Amino acid: Proteins are built out of chains of around 20 different amino acids. Amino acids attract and repel each other but also other molecules, like for example RNA and DNA. Since amino acids have mutual interactions, a specific amino acid sequence will fold up to a shape. This shape can be useful as physical infrastructure, to catalyze chemical reactions or to sense the environment.

Gene: We used to think that one gene would contain the genetic material for one protein, and that such a protein would have a clearly defined function. No such luck. Functionally we know what a gene is, but we now know a gene can lead to thousands of different proteins. We also used to think that more genes equaled more complexity, but a potato has more genes than we do. Perhaps the potato knows something we don’t.

Transcription: The conversion of the more permanent DNA to the more fleeting RNA. Typically only relevant sections of DNA are transcribed to RNA, for example a single gene. Compare the conversion to RNA to the opening of a file on your computer - the contents of that file are then copied from disk (or SSD) to RAM memory, so they can easily be processed and manipulated.

Codon: three nucleotides that specify an amino acid, or signify that a gene is about to begin (start codon) or end (stop codon).

Translation by the ribosome: conversion of RNA to amino acids and thus proteins. Performed by the ribosome, an ancient molecular machine that recruits amino acids based on codons ingested from RNA.

tRNA: To match codons to amino acids, nature has invented transfer RNA or tRNA. These are specially formed strings of RNA that on one side bind to the proper codon (via their anti-codon), and on the other side attract the right amino acid.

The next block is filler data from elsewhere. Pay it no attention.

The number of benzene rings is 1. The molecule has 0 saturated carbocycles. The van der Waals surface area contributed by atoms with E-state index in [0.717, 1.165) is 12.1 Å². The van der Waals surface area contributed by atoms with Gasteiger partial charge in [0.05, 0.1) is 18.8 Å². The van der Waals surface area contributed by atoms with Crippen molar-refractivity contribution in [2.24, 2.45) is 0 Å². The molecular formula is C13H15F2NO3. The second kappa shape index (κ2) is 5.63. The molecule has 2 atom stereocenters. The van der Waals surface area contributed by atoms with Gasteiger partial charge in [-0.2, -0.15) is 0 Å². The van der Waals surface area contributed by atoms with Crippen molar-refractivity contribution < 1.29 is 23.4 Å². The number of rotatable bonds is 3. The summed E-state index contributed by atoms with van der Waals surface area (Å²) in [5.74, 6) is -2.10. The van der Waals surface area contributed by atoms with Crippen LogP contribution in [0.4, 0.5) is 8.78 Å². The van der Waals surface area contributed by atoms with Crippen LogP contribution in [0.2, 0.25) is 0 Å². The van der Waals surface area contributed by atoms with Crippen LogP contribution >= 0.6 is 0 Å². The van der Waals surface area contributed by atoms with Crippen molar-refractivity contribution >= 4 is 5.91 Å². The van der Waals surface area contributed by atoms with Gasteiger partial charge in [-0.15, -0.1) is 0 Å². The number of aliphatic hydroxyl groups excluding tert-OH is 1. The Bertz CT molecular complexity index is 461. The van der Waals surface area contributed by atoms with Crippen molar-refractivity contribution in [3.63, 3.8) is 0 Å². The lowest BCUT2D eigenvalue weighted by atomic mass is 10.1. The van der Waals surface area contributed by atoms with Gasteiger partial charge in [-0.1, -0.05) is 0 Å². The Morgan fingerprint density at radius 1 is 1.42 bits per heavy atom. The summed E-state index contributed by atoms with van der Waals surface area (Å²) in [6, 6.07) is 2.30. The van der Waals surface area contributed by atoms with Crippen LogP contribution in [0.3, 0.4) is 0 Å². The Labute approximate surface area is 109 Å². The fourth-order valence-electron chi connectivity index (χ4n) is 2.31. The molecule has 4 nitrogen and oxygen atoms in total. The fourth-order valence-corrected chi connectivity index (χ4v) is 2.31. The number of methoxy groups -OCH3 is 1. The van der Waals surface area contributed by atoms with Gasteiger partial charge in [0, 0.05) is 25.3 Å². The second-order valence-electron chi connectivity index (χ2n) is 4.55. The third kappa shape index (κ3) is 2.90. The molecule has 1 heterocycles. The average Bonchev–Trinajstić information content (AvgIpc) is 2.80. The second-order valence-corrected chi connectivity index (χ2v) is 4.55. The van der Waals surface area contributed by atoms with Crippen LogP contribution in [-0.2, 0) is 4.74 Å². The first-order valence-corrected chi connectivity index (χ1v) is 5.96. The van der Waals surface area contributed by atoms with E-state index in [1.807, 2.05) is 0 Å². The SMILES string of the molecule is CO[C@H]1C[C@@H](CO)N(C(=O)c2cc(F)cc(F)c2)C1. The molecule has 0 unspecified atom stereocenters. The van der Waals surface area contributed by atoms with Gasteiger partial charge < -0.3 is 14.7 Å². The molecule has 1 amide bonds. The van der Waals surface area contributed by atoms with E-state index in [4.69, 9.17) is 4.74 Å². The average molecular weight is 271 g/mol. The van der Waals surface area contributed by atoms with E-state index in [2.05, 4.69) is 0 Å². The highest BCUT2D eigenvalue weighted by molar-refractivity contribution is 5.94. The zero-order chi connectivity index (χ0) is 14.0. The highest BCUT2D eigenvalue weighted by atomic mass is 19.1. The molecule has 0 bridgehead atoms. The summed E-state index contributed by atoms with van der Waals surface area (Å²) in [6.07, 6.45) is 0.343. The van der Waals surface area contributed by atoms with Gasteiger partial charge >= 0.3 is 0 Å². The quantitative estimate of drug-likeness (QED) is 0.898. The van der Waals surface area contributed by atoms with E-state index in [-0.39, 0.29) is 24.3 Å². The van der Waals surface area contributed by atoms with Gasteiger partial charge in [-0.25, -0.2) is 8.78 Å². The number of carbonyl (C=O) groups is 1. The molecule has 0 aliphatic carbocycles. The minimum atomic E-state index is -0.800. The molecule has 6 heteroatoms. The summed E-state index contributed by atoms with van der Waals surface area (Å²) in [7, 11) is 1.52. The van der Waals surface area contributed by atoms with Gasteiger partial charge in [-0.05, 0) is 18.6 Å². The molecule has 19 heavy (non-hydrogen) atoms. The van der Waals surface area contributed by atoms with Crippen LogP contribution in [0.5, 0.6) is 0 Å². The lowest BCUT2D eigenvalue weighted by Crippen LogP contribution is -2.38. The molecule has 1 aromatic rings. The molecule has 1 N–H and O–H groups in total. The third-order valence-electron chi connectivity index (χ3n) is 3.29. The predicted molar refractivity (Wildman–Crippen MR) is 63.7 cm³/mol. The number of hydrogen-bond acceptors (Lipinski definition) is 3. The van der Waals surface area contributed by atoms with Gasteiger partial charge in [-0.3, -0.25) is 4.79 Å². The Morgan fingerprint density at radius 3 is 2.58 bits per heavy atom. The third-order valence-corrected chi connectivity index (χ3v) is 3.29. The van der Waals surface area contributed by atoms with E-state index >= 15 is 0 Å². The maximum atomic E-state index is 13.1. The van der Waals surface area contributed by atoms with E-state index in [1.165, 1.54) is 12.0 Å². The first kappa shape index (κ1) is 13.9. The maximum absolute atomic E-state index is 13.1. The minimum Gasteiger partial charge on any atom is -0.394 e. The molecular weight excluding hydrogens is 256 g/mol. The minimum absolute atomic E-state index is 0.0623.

16s rRNA:

Exons, introns: eukaryotic DNA is.. highly complex. Where a bacterial piece of DNA gets translated straightforwardly into RNA that then goes to the bacterial ribosome, eukaryotic DNA requires far more handling.

For reasons we may never understand, huge amounts of our genes consist of intron ‘fillers’. These fillers are faithfully converted to RNA, and then spliced out again. What these introns then go on to do is mostly a mystery. It is a bit like a novel that consists of small pieces of story, followed by hundreds of pages that we don’t read, but still have to print somehow.

The bits of DNA that do end up in the RNA used by the ribosome are called ‘exons’. By skipping some exons, life manages to mix up many different mRNA molecules from the same gene. This is called alternative splicing, but it is very mainstream: 95% of our genes get this treatment.

Junk DNA: An outdated and imprecise way to refer to DNA that does not end up in proteins or as RNA. Not a helpful term.

Untranslated regions: When the introns are spliced out, we end up with a stretch of RNA which we call mRNA, short for messenger RNA. This is the message to the cell with instructions what to do. Both the beginning and end of mRNA do not consist of codons (which code for amino acids). Instead there are the 5' and 3' UnTranslated Regions, or UTRs. These UTRs influence when, how often and how long a stretch of mRNA will continue to be converted into amino acids/proteins.

Non-coding RNA: The protein-coding genes get a lot of attention, but there are similar amounts of genes that apparently are not meant to be processed by the ribosome. They still lead to RNA in the cell however. A special case are the tRNA adapters for use by the ribosome, but many other RNA constructs are known. To be honest, this is a pretty mysterious area of biology. There are “long non-coding RNAs”, or lncRNAs. There are also shorter variants. Some of these may also actually be processed by the ribosome. It is quite surprising how little we know of non-coding RNA, given how much of it there appears to be.

RNA Interference:

Transposable element / transposon / TE: These are DNA sequences that sometimes manage to get themselves duplicated in a chromosome, to a new position. This is a runaway process - any TE that on average creates more than 1 copy of itself will expand with every generation. Around 50% of a typical complex genome appears to consist of such ‘selfish’ copies. There are various families of transposable elements, the largest of which (‘Alu’) alone forms 16% of the human genome. Cells fight TEs explicitly, but it appears some transposons have become part of essential genes.



Sigma factor:


Shine-Dalgarno sequence:

Okazaki fragment: